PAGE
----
'parmesan' on Serious Eats

Orecchiette with Caramelized Turnips, Tuscan Kale, and Cracked Pepper from 'The Vermont Farm Table Cookbook'

This pasta dish from Tracey Medeiros's Vermont Farm Table Cookbook introduced a new element to my standard kale recipe mix: caramelized turnips. At first, I was turned off by the idea of pairing bitter greens with a bitter root vegetable, but then I remembered how turnips mellow and sweeten once cooked. Add in some serious maillard action to the turnips, and I realized this was a really clever way to make use of a New England staple crop. More

Radish-Top Pasta from 'The French Market Cookbook'

I'm one of those people who buys root vegetables with the leaves intact with the intent to cook them up as kind of a "freebie." But most of the time I forget about the greens for a couple of days, and then by the time I get around to using them, they've all but shriveled up. Recipes like this super-quick radish-top pasta from Clotilde Dusoulier's new book, The French Market Cookbook, however, encourage me to change my ways. More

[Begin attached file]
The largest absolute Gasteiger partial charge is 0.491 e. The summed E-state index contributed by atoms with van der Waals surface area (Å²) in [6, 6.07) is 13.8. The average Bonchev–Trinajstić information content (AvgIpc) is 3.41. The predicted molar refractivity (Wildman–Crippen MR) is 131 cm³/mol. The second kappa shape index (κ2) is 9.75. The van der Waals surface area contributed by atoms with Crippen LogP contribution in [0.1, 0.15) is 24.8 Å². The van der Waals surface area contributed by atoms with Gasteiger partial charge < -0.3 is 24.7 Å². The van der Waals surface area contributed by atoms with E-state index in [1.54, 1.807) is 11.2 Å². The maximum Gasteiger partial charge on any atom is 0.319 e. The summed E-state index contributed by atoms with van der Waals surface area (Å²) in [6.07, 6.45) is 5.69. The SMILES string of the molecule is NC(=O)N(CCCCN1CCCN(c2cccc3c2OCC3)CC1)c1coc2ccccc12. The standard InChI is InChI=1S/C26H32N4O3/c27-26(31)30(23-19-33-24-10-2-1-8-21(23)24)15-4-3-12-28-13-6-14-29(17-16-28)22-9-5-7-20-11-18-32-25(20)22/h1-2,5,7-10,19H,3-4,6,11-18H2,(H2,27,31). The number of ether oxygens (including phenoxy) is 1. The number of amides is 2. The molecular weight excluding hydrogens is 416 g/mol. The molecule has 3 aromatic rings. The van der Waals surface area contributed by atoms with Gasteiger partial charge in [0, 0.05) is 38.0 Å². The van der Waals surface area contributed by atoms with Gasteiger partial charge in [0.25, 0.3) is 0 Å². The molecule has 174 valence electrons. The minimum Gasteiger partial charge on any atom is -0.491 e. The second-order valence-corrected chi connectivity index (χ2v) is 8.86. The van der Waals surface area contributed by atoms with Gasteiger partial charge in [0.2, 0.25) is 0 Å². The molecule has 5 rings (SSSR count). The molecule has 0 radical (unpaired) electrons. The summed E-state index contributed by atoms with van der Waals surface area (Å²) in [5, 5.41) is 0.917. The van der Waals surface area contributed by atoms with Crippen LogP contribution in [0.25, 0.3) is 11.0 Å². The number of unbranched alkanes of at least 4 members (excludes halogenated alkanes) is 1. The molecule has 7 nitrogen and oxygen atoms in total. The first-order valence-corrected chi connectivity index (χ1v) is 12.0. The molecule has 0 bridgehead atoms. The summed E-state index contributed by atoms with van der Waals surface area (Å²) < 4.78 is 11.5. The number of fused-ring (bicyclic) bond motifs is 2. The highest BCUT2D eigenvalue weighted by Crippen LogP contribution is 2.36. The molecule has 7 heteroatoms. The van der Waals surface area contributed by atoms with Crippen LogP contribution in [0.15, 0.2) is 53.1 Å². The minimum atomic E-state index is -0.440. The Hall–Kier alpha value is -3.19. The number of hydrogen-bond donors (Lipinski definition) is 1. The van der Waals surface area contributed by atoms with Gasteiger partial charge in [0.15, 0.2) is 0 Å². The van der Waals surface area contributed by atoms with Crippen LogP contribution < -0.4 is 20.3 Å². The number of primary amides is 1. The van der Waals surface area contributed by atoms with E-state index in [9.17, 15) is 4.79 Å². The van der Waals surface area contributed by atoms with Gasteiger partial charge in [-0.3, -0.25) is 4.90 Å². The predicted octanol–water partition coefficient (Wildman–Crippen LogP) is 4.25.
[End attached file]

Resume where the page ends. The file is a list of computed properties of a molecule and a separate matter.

Fried Zucchini with Parmigiano-Reggiano and Lemon from 'Franny's'

Fried vegetables make up a substantial chapter in the new Franny's cookbook. Rather than serving a plethora of deep fried cheese sticks and onion rings dipped in tomato sauce, Andrew Feinberg and Francine Stephens take a lighter approach. The thin batter puffs and turns a light golden-brown, leaving the zucchini tender throughout, yet still bright green within. Freshly ground black pepper, Parmigiano-Reggiano, and a squeeze of lemon are all they need as a finishing touch. More

Bread Baking: Overnight Parmesan Rye

Letting a loaf of bread take an overnight rest in the refrigerator has a lot of advantages. For one thing, the flavor improves. For another, the gluten becomes active, so you don't need to knead as much. I think it's particularly useful with rye breads. Rye is tasty enough on its own but since it doesn't have as much gluten as wheat bread, letting it rest overnight is a much easier way to let the gluten develop. More

More Posts